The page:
Then Jesus goes into Jerusalem. I often wonder if he was still hungry and irritable when he arrived at the temple. Some greedy folks are at the temple, taking advantage of people who are coming to make offerings to God, which also makes Jesus mad—so mad, in fact, that he begins to turn over the tables and drive the merchants out of the temple. Now, we should absolutely resist the urge to sanitize this passage and explain it away. In fact, look at John 2:13–16, in which the gospel writer records that Jesus takes the time to make a “whip of cords” before driving out the moneychangers.
I’ve watched my daughter braid her friends’ hair, and it takes some intentionality. This isn’t a knee-jerk reaction on Jesus’ part. He is so angry because of what is going on in the temple that he braids a whip and then starts overturning tables in the temple. His act is premeditated and effectively vandalizes every businessman who has set up shop in the temple.
Certainly, one can understand this as appropriate righteous anger, since the moneychangers were most likely cheating faithful people out of a portion of their offering. We would be pretty angry if the ushers at our church were pocketing a portion of the Sunday morning offering as a fee for their services.
But the next morning, Jesus and the disciples leave Jerusalem again. They see the fig tree Jesus cursed; it has completely withered to the roots. Theologians find all sorts of allegorical meaning in this event, and I’d guess many of them have valid points. But the truth is still that Jesus cursed a fig tree because it didn’t bear figs when he was hungry—even though it wasn’t fig season!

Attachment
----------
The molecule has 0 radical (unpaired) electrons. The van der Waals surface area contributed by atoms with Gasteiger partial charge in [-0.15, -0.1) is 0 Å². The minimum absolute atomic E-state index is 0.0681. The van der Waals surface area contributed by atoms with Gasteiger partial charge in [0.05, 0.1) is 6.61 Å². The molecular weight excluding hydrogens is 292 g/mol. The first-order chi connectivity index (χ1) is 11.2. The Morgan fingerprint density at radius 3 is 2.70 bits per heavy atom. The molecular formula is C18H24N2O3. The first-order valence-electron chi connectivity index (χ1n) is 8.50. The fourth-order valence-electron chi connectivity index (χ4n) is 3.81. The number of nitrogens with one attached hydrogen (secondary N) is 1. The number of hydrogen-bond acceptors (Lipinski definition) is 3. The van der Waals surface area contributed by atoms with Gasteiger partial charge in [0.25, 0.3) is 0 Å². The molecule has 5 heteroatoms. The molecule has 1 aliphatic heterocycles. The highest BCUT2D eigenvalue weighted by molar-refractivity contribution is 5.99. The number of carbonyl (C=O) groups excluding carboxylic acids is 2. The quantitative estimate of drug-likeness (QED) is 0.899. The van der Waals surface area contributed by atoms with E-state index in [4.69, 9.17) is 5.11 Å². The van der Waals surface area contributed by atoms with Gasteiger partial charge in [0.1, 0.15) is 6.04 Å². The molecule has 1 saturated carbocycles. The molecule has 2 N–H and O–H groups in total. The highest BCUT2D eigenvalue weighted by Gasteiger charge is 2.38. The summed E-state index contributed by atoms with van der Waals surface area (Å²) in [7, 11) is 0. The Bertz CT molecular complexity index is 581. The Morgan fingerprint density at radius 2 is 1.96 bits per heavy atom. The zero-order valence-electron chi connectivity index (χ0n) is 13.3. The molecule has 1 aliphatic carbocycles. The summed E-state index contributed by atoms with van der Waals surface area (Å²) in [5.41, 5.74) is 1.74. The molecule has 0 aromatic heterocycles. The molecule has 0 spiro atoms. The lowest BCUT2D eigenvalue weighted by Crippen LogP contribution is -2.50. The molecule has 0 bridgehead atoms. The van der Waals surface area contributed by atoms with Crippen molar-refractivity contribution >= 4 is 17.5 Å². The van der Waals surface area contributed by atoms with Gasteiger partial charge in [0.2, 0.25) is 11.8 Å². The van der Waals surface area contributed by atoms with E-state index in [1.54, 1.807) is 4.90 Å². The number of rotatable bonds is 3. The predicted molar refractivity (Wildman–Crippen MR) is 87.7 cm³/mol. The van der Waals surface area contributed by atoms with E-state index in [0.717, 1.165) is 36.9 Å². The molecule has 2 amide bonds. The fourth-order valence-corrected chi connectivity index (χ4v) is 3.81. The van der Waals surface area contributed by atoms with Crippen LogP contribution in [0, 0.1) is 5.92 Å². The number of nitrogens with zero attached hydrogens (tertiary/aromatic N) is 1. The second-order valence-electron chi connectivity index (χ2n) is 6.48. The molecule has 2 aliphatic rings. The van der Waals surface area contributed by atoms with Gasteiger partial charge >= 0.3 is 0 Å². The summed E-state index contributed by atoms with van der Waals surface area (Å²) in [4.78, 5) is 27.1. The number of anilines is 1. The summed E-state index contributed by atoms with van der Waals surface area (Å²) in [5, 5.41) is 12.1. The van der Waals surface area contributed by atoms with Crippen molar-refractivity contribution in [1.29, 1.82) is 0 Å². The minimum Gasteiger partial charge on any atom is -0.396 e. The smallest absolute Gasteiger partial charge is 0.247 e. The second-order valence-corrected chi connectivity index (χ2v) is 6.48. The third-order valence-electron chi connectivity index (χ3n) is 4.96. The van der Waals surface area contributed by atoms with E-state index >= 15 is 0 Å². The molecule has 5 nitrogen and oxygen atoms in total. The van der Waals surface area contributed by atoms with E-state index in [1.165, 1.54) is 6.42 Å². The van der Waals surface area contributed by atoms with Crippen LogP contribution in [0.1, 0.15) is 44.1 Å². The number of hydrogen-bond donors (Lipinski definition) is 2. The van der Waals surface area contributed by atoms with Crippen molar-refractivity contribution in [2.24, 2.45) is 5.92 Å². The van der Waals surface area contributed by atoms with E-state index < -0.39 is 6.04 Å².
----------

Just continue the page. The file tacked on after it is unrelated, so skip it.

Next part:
Invite group members to offer their thoughts about the meaning of Mark 11:12–21, but make sure they resist the urge to settle on one right answer instead of living with the tension of a difficult passage.
Interestingly, the story of Jesus in the Temple is sandwiched between two episodes involving the fig tree. The sandwich is not likely to be coincidental. Perhaps both stories say something about the nature of people (and other living organisms, perhaps) to bear fruit that reflects what is found within them. Selfish people, for instance, find a way to become cheaters even when they’re being religious. Or perhaps the stories say something about the emotion of anger as a valid part of human expression. Regardless of the reason, one thing is sure: If we’re faithful to the scriptures, we have to admit that we can’t put Jesus inside one metaphorical box. He’s way bigger than that.
SHARING IN PRAYER
Conclude the session with prayer:
“Jesus, you said and did so many things that confounded the wisest and most religious people around. Even the disciples, who spent day after day after day with you, seemed to miss most of the lessons you were trying to teach. Please help us to resist the urge to think we have you all figured out. Surprise us, delight us, comfort us, guide us, and make us incredibly uncomfortable when necessary. Help us to grow in our relationship with you, not to some idea of you. We love you, and we want to grow closer to you. We pray in your precious name. Amen.”
TAKING IT FURTHER
Often, Christians like to sanitize the stories of scripture by sugarcoating the contents or by providing little quips to explain unusual messages or activities. Consider searching out and keeping a log of sayings or stories that seem bizarre to you, that would have seemed bizarre to the original audience, or that would seem bizarre if they were heard by people without any religious background. Allow yourself to be overwhelmed by the scripture, and live with some frustration before jumping too quickly to an explanation. You may discover that scripture will take on a deeper dimension for you.
—from devozine In the Habit (January/February 2013). Copyright © 2013 by The Upper Room®. All rights reserved.